Stop Line 3 protest takes place in Mankato

Group meets to protest the construction of the Line 3 pipeline in northern Minnesota
Updated: Apr. 1, 2021 at 10:57 PM CDT
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MANKATO, Minn. (KEYC) — The Enbridge Energy Line 3 Pipeline Replacement project aims to construct 330 miles of new pipeline to replace 282 miles of the existing pipeline in Minnesota.

The group Stop Line 3 aims to stop construction. The pipeline spans northern Minnesota - from Kittson County to Superior, Wisconsin and the issue runs deep from Minnesota to Washington, D.C.

Stop Line 3 group organized Thursday’s event. From Mankato, their goal was to show support for other protesters across the country. To raise awareness and amplify their message, organizers posted on Facebook.

Enbridge Energy says the purpose of the Line 3 Pipeline Replacement Project is maintenance and the new line could carry 760,000 barrels of all grades of crude oil each day. Those in opposition site environmental concerns, saying the line will compound climate change more than help the economy.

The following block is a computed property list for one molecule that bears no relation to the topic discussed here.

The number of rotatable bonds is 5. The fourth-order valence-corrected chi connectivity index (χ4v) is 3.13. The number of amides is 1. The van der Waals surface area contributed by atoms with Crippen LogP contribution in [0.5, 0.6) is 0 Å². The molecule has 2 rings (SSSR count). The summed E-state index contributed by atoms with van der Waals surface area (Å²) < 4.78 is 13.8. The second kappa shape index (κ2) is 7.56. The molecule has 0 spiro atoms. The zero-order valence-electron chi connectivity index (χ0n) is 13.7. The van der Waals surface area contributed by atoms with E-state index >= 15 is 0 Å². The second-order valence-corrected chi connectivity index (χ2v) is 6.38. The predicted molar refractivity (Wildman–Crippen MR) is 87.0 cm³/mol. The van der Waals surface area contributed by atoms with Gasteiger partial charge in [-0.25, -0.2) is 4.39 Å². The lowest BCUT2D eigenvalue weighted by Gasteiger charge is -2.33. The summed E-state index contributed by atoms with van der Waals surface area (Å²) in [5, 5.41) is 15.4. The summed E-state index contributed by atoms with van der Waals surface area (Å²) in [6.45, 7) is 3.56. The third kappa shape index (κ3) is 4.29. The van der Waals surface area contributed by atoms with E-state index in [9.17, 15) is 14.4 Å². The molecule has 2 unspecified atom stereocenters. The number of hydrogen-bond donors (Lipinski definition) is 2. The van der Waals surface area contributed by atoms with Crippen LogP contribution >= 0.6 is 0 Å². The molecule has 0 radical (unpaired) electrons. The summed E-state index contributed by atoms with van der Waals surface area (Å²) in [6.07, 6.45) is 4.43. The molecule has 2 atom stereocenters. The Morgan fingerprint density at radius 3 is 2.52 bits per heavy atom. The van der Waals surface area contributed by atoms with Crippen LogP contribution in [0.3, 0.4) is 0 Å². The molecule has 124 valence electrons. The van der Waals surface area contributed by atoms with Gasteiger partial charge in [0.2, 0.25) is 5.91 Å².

“Without water we have nothing and it is a right that we all have,” protest organizer Julie Dempster said. “And when someone comes in and endangers that right I think that it is something that needs to be protected.”

Members of this group bring the homemade signs they’ve carried at other protests.

This statement echoes the opposition from protesters taking to the streets of Washington, D.C. One protester in Mankato came from Duluth for the protest.

“Well it is important. It affects the whole country, it affects the whole area,” protest participant Lucas Dietsche said. “I have been in protests in Superior, Duluth, West Duluth. It is important to create a bond with all social movements. It cannot be fought in one single locality.”

This protest started as a Facebook post in an era where remote is our reality. Multiple generations came together to share one message: take action to protect the environment around you.

For now, work on the $4 billion project is on hold for two months. It’s a planned break in order to protect the ground that grows wild rice.

“We all need water, that is the ground number thing for everyone,” Dietsche said.

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